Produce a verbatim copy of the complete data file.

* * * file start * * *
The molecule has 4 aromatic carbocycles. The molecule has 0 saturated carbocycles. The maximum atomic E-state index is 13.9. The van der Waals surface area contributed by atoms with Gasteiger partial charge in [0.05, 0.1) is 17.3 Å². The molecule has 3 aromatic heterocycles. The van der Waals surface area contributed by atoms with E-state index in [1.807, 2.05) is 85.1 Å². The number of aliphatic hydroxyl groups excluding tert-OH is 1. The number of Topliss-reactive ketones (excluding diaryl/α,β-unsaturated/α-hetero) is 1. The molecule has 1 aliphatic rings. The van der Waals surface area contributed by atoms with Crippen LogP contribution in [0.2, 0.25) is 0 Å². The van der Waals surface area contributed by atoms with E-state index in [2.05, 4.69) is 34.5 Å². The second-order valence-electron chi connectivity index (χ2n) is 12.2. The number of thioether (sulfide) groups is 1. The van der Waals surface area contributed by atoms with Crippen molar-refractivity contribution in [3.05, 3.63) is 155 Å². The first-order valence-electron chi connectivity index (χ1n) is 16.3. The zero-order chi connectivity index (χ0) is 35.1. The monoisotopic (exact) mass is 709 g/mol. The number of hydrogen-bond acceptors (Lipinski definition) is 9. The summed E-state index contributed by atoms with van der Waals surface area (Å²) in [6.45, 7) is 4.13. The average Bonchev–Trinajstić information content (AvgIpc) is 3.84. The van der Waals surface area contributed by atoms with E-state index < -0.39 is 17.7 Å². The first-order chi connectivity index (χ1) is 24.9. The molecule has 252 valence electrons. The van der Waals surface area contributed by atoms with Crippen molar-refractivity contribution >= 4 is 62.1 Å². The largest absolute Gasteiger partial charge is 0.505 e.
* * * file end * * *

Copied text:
The molecule has 4 aromatic carbocycles. The molecule has 0 saturated carbocycles. The maximum atomic E-state index is 13.9. The van der Waals surface area contributed by atoms with Gasteiger partial charge in [0.05, 0.1) is 17.3 Å². The molecule has 3 aromatic heterocycles. The van der Waals surface area contributed by atoms with E-state index in [1.807, 2.05) is 85.1 Å². The number of aliphatic hydroxyl groups excluding tert-OH is 1. The number of Topliss-reactive ketones (excluding diaryl/α,β-unsaturated/α-hetero) is 1. The molecule has 1 aliphatic rings. The van der Waals surface area contributed by atoms with Crippen LogP contribution in [0.2, 0.25) is 0 Å². The van der Waals surface area contributed by atoms with E-state index in [2.05, 4.69) is 34.5 Å². The second-order valence-electron chi connectivity index (χ2n) is 12.2. The number of thioether (sulfide) groups is 1. The van der Waals surface area contributed by atoms with Crippen molar-refractivity contribution in [3.05, 3.63) is 155 Å². The first-order valence-electron chi connectivity index (χ1n) is 16.3. The zero-order chi connectivity index (χ0) is 35.1. The monoisotopic (exact) mass is 709 g/mol. The number of hydrogen-bond acceptors (Lipinski definition) is 9. The summed E-state index contributed by atoms with van der Waals surface area (Å²) in [6.45, 7) is 4.13. The average Bonchev–Trinajstić information content (AvgIpc) is 3.84. The van der Waals surface area contributed by atoms with E-state index < -0.39 is 17.7 Å². The first-order chi connectivity index (χ1) is 24.9. The molecule has 252 valence electrons. The van der Waals surface area contributed by atoms with Crippen molar-refractivity contribution >= 4 is 62.1 Å². The largest absolute Gasteiger partial charge is 0.505 e.